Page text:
Diuretic-related side effects can be separated into several categories, including those with well–worked-out mechanisms, such as electrolyte defects and/or metabolic abnormalities . Mechanisms that contribute to the onset of hypokalemia during diuretic use include: increased flow-dependent distal nephron K+ secretion (more commonly observed with a high Na+ intake), a fall in distal tubule luminal chloride (Cl–) metabolic alkalosis, and/or secondary hyperaldosteronism [35, 36]. Sica et al. give an opinion that thiazide-related side effects are somewhat more common with longer-acting compounds, such as CTLD . In our meta-analysis as a secondary point we decided to made a statistical analysis of data concerning changes of serum potassium and serum sodium levels. Safety monitoring observation of the serum potassium levels were made in three studies [7, 14, 28]. The WMD (95% CI) is −0.22 mEq/L (−0.32 ÷ −0.11 mEq/L). Dorsch et al. has the most significant weight for our analysis—78.7%. Figure 4 shows that there is no homogeneity between the published studies. No other studies included enough data about potassium levels to be included in the analysis. Figure S3 for publication bias using funnel plot is presented in the Supplementary material file.
Only one study  directly compared the two preparations in regard to their effects on serum sodium levels. Pareek et al. conclude that there are no significant changes in serum electrolytes, blood sugar, and other laboratory parameters in patients treated with CTLD and HCTZ.
The results from the sensitivity analysis for all studies comparing efficacy of CTLD and HCTZ on SBP, using WMD as a relative association measure are presented in Table 2. It should be noted that subsequent exclusion of each study leads to pooled WMD ranging from –3.96 to –2.81, which means that there are no statistically significant differences in the reported results of all these studies.
The results from the sensitivity analysis for all studies comparing efficacy of CTLD and HCTZ on DBP are presented in Table 2. In this case subsequent exclusion of each study leads to pooled WMD ranging from −2.83 to −2.04, which also means that these are no statistically significant differences in the reported results of all these studies.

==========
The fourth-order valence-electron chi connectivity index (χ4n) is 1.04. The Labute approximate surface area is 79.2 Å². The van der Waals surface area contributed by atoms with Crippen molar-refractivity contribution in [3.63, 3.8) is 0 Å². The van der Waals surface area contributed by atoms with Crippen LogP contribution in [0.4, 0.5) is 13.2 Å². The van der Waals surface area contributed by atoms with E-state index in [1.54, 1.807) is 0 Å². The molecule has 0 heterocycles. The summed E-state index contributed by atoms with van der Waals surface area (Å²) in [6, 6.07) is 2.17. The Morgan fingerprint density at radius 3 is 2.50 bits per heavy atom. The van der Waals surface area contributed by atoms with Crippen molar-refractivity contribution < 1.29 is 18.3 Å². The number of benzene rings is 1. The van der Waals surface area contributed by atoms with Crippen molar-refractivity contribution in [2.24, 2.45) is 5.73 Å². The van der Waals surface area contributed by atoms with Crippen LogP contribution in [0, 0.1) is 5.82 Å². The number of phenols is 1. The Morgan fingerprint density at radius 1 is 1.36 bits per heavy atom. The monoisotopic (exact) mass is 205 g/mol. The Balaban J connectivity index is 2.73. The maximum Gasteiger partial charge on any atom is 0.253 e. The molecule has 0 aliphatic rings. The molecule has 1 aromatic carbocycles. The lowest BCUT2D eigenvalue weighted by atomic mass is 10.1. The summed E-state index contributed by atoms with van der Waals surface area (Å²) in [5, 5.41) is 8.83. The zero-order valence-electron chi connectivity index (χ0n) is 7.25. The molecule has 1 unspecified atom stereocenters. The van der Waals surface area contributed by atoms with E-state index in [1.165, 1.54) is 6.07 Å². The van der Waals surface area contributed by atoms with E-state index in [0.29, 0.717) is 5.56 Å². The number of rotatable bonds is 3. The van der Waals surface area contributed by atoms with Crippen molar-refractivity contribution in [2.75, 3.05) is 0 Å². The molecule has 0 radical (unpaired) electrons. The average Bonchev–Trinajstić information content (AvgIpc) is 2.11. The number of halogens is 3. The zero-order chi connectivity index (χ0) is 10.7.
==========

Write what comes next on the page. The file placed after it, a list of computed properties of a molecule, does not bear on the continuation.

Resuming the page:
The sensitivity analysis presented in Table 2 shows that subsequent exclusion of each study observed little changes of potassium levels. It doesn’t lead to significant differences in the results, they vary within 0.2 mEq/L.
The main purpose of our meta-analysis was to compare the efficacy of CTLD and HCTZ used as monotherapy or in combination with other antihypertensive treatments in patients with mild to moderate essential hypertension. After systematic review of published data we used the reported results on changes in SBP, DBP, sodium, and potassium levels to compare both preparations. Table 3 summarizes our conclusions and emphasizes the superiority of CTLD when it comes to BP control.
CTLD at the doses studied is a more potent antihypertensive agent resulting in greater BP lowering and better outcomes so that recent data in the literature appear to favor it for lowering SBP more than HCTZ . In previous MRFIT subgroup analysis in patients with baseline rest ECG abnormalities, CTLD group had lower potassium levels and higher uric acid levels. The authors suggest that the reason for these negative findings may again relate to the potency of CTLD and the doses used in the study . Improved outcomes by CTLD may be elated to differences in pharmacokinetic and pharmacodynamics properties between the two preparations .
Thiazide diuretics are widely used for the management of hypertension. In recent years, it has been actively debated that there is interchangeability of thiazide-type diuretics such as HCTZ and thiazide-like diuretics including INDAP and CTLD for the treatment of hypertension .
Other published meta-analysis supports our statement. Ernst et al. systematically searched and identified clinical trials, from 1948 to July 2008, using HCTZ or CTLD as monotherapies. They comment that both the agents are effective antihypertensives but factors, such as ethnicity, diet, and comorbidities, may influence response to thiazides. However pooled data showed that CTLD produces statistically greater SBP reduction than HCTZ in each dose partition. Authors report that incident hypokalemia is a dichotomous end point with thresholds usually varying from 3.0 to 3.5 mEq/l depending on the study .
Peterzan et al. performed a dose-stratified meta-analysis and meta-regression has been used to characterize the dose-response relationships for three commonly prescribed thiazide/thiazide-like diuretics, HCTZ, CTLD and bendroflumethiazide, on BP, serum potassium, and urate. Their conclusion is in agreement with ours that HCTZ lowers systolic BP less than CTLD in the dose range (12.5–25.0 mg), which can be explained by differences in potency rather than efficacy. Reduction of serum potassium by 0.4 mmol/L was estimated to occur at 4.2, 11.9, and 40.5 mg bendroflumethiazide, CTLD, and HCTZ, respectively .